Well! Only six more days till the end of the current budget cycle, and an amazing $352 is left in the kitty. Not, we might add, through any extreme deprivation: I’ve gone out to eat with friends four times in the past three weeks; bought $38 worth of scrumptious wine at Costco (some of which I enjoyed last night with steak, asparagus, and a mighty tasty avocado salad); spent over $80 on gasoline; and had my hair done. Two women have even asked who does my hair! Since I cut the budget to $1,000 preparatory to canning day, having some $350 left with a less than a week to go is a very positive development, indeed.
How is this happening? Since January, on a $1,200 kitty I’ve run over budget five months out of nine. Of the four months in the black, only one of them came in with expenditures of less than $1,000; a second was close, but no cigar.
One explanation, I think, is stockpiling: at the start of this cycle, the freezer held plenty of food. Yet I’ve spent about $317 at Costco, much (but not all) of it on food. There have been no extraordinary bills (yet): no vet bills, no car repairs, no plum…oh, wait: there was a plumbing bill. Hmmm…
The big change is that I decided to abandon microbudgeting and see what would happen if I set up virtual “envelopes” for the month instead. In microbudgeting, the budgeted amount for the month is divided in four and allocated to four periods of roughly a week each. With the envelope system, you establish an amount to spend on each of several categories, and then quit spending on a given category when you reach its limit.
Presently, the result looks like this:
In this first experiment, it appears I’ve overbudgeted for Costco and underbudgeted for gasoline and hair. Since I don’t get my hair cut every month, I figured I could think of $20 as a kind of “average,” but maybe it would be better simply not to have a “hair” budget in the months when I don’t need a trim. No law says you have to have the same budget categories, month in and month out.
I hardly ever go out to eat—really, it’s a rare month when I spend as much as $50 in restaurants. For some reason, this month all my friends have been asking me to join them, and since I have precious few friends, I incline not to turn them down. At any rate, it’s covered by the savings from the pool and Cost Plus categories.
So the question is: Does a virtual “envelope” system, even when the proprietor cheats here and there, work better than microbudgeting?
Psychologically, it may: with the weekly microbudget, one feels it’s OK to spend all the way to the hilt. In fact, when the overall monthly budget gets tight, it’s difficult not to spend the entire week’s microbudget: $250 is not much to cover all one’s bills, from food and gasoline to pet care and property maintenance. One $200 run on Costco plus a tank of gas and you’re over budget…and how often can you get out of Costco for under $200?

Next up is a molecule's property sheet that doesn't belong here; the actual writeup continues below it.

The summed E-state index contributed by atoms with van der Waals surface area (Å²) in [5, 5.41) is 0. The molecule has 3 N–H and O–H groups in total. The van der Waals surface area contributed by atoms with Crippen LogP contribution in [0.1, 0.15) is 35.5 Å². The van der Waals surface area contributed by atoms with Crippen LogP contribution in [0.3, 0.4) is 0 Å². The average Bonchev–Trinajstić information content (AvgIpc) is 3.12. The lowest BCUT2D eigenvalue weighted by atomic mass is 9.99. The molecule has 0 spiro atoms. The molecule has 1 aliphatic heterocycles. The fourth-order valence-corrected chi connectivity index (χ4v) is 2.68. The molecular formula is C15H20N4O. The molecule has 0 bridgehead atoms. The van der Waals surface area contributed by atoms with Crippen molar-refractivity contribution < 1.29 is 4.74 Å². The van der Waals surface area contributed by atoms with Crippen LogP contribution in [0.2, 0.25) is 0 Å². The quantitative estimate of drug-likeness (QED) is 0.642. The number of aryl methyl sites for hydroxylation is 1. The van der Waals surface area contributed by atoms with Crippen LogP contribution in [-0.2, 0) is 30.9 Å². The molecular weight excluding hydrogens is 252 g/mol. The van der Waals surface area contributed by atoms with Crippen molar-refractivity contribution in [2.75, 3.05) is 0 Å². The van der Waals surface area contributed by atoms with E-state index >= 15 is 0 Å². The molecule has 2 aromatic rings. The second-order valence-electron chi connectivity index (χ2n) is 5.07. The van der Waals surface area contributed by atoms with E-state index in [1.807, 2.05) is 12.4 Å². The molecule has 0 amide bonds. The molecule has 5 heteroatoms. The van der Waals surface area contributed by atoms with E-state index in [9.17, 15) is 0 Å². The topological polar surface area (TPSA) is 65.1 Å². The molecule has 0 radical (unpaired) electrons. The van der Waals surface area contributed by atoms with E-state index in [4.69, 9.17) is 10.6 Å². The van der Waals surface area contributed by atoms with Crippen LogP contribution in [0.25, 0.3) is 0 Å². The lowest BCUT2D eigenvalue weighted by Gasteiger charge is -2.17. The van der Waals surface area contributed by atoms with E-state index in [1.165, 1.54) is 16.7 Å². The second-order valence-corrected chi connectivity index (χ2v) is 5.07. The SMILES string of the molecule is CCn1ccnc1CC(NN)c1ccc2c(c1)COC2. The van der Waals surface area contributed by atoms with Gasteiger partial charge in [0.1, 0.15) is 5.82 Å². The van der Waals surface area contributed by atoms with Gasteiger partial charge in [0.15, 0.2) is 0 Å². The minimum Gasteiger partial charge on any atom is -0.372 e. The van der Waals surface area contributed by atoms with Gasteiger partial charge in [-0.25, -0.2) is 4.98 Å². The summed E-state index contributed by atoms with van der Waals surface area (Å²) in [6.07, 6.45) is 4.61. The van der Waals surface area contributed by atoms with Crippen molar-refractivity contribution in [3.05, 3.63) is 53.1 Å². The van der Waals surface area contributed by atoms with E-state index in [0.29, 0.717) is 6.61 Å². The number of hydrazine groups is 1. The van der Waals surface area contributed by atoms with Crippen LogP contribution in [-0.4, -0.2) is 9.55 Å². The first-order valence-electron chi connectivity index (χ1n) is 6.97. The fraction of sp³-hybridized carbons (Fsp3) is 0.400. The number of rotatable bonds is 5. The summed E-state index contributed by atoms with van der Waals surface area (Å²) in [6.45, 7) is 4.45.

With the envelope system, you don’t feel so constrained: you have all month in which to spend the money allocated for groceries, clothing, gasoline, and the like. One $150 trip to Costco came nowhere near running me into the red, but if I’d spent that much out of a one-week microbudget and then had to spend $35 on gas and $30 on the hairstylist, I’d have had $35 left to last the rest of the week. One trip to Safeway would have blown it. With the virtual envelopes, it’s easy to see what remains in the budget for specific purposes, making it easy to back off some expenditures as needed.
Clearly I’m going to have to reallocate allowances for some of the categories: less on Costco and more on gas, for example. But if I’m right that this approach works better than microbudgeting, the implication is huge.
It means that next year I should easily be able to live within my much constrained means, without having to hold a fulltime job and without even having to crank any freelance work. Combined income from Social Security and part-time teaching should more than cover my needs!
$14,400 SS + $14,160 teaching – 20% tax = $22,848 net income
$565 monthly recurring costs + $1,000 discretionary budget x 12 = $18,780 routine expenses
That leaves me almost $4,070 to the good. From what I can tell, that extra amount will just cover the cost of Medicare, which should run around $300 a month, by the time I’ve cobbled together all the aspects that go to creating full coverage. It doesn’t leave anything for emergency savings, but I have $10,000 in that fund to cover 2010; in the following year I’ll be allowed to earn more money.
So, if I don’t get the Glendale Community College job, it won’t much matter: as long as I can keep discretionary spending to around $1,000 a month, I should be fine.
And in the unlikely event that I do get the job, it would make sense to stay on this budget and save all the unspent net income, thereby making it possible not only to buy a car in cash but also to replenish savings with new earnings.
Either way, the new budget is a winner!